Mauldin compares this approach to Alan Stanford and Bernie Madoff who showed us what tends to happen when this self‐financing relationship inverts.  When  the  available  incremental  pool  of  capital  becomes  smaller  than  the  incremental financing needs of  the government a Ponzi scheme develops and, as noted above,  the rubber  finally meets  the road.

As Japan’s severe decline in the population continues (in addition to Japanese resistance to large scale immigration), the ingredients of a toxic bond crisis are inevitable.

He notes a potential parallel between JGBs and US housing.  In the last 20 years, Japanese stocks have dropped 75%, Japanese real estate has declined 70, and nominal GDP is exactly where it was 20 years ago.

While the drop has occurred in the real estate market, the buyers and owners of JGBs have never lost money in the purchase of the JGBs as their interest rates have done nothing but fall for the better part of the last two decades.

With  all  of  the  evidence  literally  stacking  up  against  Japan,  he notes that a  few members  of  some  of  Japan’s major political parties are beginning to discuss and plan for the ominously named “XDay”.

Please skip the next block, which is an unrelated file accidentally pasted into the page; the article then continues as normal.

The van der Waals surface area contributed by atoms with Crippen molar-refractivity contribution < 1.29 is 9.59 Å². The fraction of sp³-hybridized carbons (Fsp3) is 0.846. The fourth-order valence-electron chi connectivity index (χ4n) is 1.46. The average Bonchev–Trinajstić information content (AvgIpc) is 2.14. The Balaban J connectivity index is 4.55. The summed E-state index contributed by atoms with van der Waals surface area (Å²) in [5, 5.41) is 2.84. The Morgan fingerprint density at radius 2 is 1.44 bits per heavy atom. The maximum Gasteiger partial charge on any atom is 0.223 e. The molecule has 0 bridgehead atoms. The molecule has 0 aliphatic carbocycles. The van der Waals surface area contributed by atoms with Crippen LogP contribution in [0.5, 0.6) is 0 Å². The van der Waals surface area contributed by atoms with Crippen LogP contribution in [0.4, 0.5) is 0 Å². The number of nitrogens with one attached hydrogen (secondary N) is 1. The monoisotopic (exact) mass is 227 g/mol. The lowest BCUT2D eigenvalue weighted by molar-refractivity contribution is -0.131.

X‐Day is the day the market will no longer willingly purchase JGBs. Many economists are worried this may happen in the U.S. as the Chinese abandoned the market for U.S. Treasuries. 

Mauldin is also unsure of German commitment to fiscal and debt integration with the rest of the Euro zone.  He believes Germany will gradually show a decline in support for the Euro and, as a  result,  set a  series of  substantial  criteria  for any German approval of further reform including balanced budget amendments,  corporate  tax  rate  equalization,  elimination  of  wage  indexation  and  pension  age harmonization similar to theirs.

In  the  end,  he believes the  German  people  will  not  go  “all‐in”  to  backstop  the Euro zone without a credible plan  to  restructure existing debts and ensure that they can never reach such dangerous levels again. 

What relevance does all this have with us in the United States?

It seems to me that at least State governments are trying to get a handle on their finances even if our Federal government continues to kick the can down the road.

Europe has Germany putting pressure on Greece, Italy, Ireland, Spain and Portugal to get their finances straight.  In the U.S., the ultimate pressure will come from the municipal bond market which is forcing fiscal discipline upon State governments to balance their budgets.

Mauldin is brief and straightforward on the resolution to these problems.  While the  inflation/deflation debate  is  vigorously  defended  on  both  sides, he   recognizes  the  ongoing  need  for deleveraging  which  will apply  deflationary  pressures.  This will not be without pain but the end result for not deleveraging will be the eventual default of central governments or hyperinflations caused by public budget deficits which are largely financed by money creation.

Mauldin knows that it was excess leverage and credit growth that brought the global economy to its knees and notes in his posting that since 2002, global credit has grown at an annualized rate of approximately 11%, while real GDP has grown approximately 4% over the same timeframe.

This simply is not sustainable.

Full Article

Posted by Scott R. Lodde